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The World Celebrates As Nevada Passes “Burning Man Tax”

The magical festival that magically escaped state tax must now pay.

Image via Flickr user Duncan Rawlinson

Every year, over 60,000 people come to Burning Man for reasons that scientists have yet to understand. Tickets to this communal festival of radical self-expression hover around $390, and place a big drain on state resources. So Nevada decided to take action and impose a 9% tax on all of the state’s large-ticket events, including Burning Man and The Electric Daisy Carnival. Festival organizers are not pleased.

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Burning Man: More Relevant Than Ever

It requires reorientation from the Polaris of wealth, competition, and individualism. That can be unsettling, like a hint of negative G.


Six hours ago, the sun was up and I was sober. It was dark now, and I was not sober. A middle-aged man with a waxed moustache, monocle, and bowler hat was standing in front of me, looking me in the eye. “You have an excellent hug,” he said, adding, “shall we do a shot?”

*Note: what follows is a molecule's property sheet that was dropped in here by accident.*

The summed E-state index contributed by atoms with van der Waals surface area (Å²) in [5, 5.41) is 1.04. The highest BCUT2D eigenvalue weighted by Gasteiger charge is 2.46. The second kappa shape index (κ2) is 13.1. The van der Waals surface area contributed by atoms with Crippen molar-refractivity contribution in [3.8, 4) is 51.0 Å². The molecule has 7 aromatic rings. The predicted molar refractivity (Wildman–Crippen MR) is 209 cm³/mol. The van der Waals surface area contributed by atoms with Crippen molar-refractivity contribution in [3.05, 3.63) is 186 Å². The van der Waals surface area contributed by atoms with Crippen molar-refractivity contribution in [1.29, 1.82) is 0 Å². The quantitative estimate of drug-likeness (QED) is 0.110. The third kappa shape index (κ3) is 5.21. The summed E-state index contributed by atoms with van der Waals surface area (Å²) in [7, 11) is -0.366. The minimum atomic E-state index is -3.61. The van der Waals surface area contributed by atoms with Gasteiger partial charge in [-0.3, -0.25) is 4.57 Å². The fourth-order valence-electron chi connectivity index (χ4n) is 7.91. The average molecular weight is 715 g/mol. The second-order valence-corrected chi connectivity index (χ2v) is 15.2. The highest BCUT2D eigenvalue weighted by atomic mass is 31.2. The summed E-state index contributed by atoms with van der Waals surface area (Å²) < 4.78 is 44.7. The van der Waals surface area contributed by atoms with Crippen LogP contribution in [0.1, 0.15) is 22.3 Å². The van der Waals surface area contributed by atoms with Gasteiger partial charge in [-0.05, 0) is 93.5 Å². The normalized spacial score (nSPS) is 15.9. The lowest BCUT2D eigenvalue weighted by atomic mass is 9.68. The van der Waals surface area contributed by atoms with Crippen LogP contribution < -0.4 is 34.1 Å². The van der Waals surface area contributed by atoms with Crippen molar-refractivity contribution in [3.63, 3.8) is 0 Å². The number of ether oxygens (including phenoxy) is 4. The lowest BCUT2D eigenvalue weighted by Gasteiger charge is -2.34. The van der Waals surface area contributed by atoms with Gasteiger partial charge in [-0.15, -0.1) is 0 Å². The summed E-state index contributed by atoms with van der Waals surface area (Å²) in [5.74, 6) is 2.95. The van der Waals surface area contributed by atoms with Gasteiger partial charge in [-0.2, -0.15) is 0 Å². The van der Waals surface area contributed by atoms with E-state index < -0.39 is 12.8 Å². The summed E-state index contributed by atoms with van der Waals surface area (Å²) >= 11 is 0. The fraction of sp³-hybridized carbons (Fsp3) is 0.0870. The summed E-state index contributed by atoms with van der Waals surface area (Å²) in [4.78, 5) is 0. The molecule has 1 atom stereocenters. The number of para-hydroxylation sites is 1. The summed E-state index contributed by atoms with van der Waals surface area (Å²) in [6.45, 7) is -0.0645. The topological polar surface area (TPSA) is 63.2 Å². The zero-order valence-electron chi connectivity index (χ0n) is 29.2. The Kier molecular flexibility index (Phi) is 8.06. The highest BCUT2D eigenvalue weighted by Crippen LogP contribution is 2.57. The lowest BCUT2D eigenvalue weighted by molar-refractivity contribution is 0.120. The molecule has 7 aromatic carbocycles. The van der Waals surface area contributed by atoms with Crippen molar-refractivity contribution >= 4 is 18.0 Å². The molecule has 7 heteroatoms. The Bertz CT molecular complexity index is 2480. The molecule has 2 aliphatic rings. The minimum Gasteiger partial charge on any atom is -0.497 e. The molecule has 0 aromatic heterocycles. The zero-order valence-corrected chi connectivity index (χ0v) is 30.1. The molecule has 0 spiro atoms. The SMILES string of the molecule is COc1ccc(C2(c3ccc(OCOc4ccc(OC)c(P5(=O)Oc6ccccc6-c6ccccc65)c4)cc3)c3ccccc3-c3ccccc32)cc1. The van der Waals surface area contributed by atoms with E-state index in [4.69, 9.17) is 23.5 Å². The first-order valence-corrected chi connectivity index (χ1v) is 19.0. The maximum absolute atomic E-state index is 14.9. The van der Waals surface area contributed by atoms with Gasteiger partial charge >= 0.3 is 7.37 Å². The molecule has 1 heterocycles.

I was in a bar that was built that Monday and would vanish by Sunday. Both myself and the man in the top hat were covered in a fine patina of dust, a gift from an afternoon wind and millions of years of mountains melting into four hundred square miles of impossibly flat dry lakebed—the Playa, a fractured alkali hard-pack, the desiccated void from which a strange mirage rises for one week a year. This was Burning Man.

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What Do You Love: The Giver

The founder of Karma Goat talks about the little things he loves. He also dresses up like a panda and practices boxing.

[youtube]http://www.youtube.com/watch?v=D2JUxv11lMs;

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